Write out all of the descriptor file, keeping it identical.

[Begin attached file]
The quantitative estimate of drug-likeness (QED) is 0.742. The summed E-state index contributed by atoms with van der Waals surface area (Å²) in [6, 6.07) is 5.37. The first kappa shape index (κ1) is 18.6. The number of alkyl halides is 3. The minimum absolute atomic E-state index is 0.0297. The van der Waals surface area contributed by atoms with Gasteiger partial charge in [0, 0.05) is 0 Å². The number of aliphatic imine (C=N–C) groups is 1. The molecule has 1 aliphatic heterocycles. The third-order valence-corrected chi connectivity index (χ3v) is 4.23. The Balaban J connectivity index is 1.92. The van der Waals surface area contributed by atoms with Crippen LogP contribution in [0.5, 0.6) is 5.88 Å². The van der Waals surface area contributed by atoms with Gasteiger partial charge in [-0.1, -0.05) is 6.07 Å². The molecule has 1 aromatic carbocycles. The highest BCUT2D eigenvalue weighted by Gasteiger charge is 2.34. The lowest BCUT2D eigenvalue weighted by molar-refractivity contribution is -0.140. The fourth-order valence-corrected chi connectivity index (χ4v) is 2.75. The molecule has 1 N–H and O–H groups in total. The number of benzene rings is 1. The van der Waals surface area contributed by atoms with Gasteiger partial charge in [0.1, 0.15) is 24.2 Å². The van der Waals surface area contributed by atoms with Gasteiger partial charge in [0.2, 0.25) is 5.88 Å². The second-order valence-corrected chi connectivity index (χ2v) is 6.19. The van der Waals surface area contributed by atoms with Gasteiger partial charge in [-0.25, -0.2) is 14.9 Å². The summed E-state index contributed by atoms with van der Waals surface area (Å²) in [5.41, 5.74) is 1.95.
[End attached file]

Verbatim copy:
The quantitative estimate of drug-likeness (QED) is 0.742. The summed E-state index contributed by atoms with van der Waals surface area (Å²) in [6, 6.07) is 5.37. The first kappa shape index (κ1) is 18.6. The number of alkyl halides is 3. The minimum absolute atomic E-state index is 0.0297. The van der Waals surface area contributed by atoms with Gasteiger partial charge in [0, 0.05) is 0 Å². The number of aliphatic imine (C=N–C) groups is 1. The molecule has 1 aliphatic heterocycles. The third-order valence-corrected chi connectivity index (χ3v) is 4.23. The Balaban J connectivity index is 1.92. The van der Waals surface area contributed by atoms with Crippen LogP contribution in [0.5, 0.6) is 5.88 Å². The van der Waals surface area contributed by atoms with Gasteiger partial charge in [-0.1, -0.05) is 6.07 Å². The molecule has 1 aromatic carbocycles. The highest BCUT2D eigenvalue weighted by Gasteiger charge is 2.34. The lowest BCUT2D eigenvalue weighted by molar-refractivity contribution is -0.140. The fourth-order valence-corrected chi connectivity index (χ4v) is 2.75. The molecule has 1 N–H and O–H groups in total. The number of benzene rings is 1. The van der Waals surface area contributed by atoms with Gasteiger partial charge in [0.1, 0.15) is 24.2 Å². The van der Waals surface area contributed by atoms with Gasteiger partial charge in [0.2, 0.25) is 5.88 Å². The second-order valence-corrected chi connectivity index (χ2v) is 6.19. The van der Waals surface area contributed by atoms with Gasteiger partial charge in [-0.25, -0.2) is 14.9 Å². The summed E-state index contributed by atoms with van der Waals surface area (Å²) in [5.41, 5.74) is 1.95.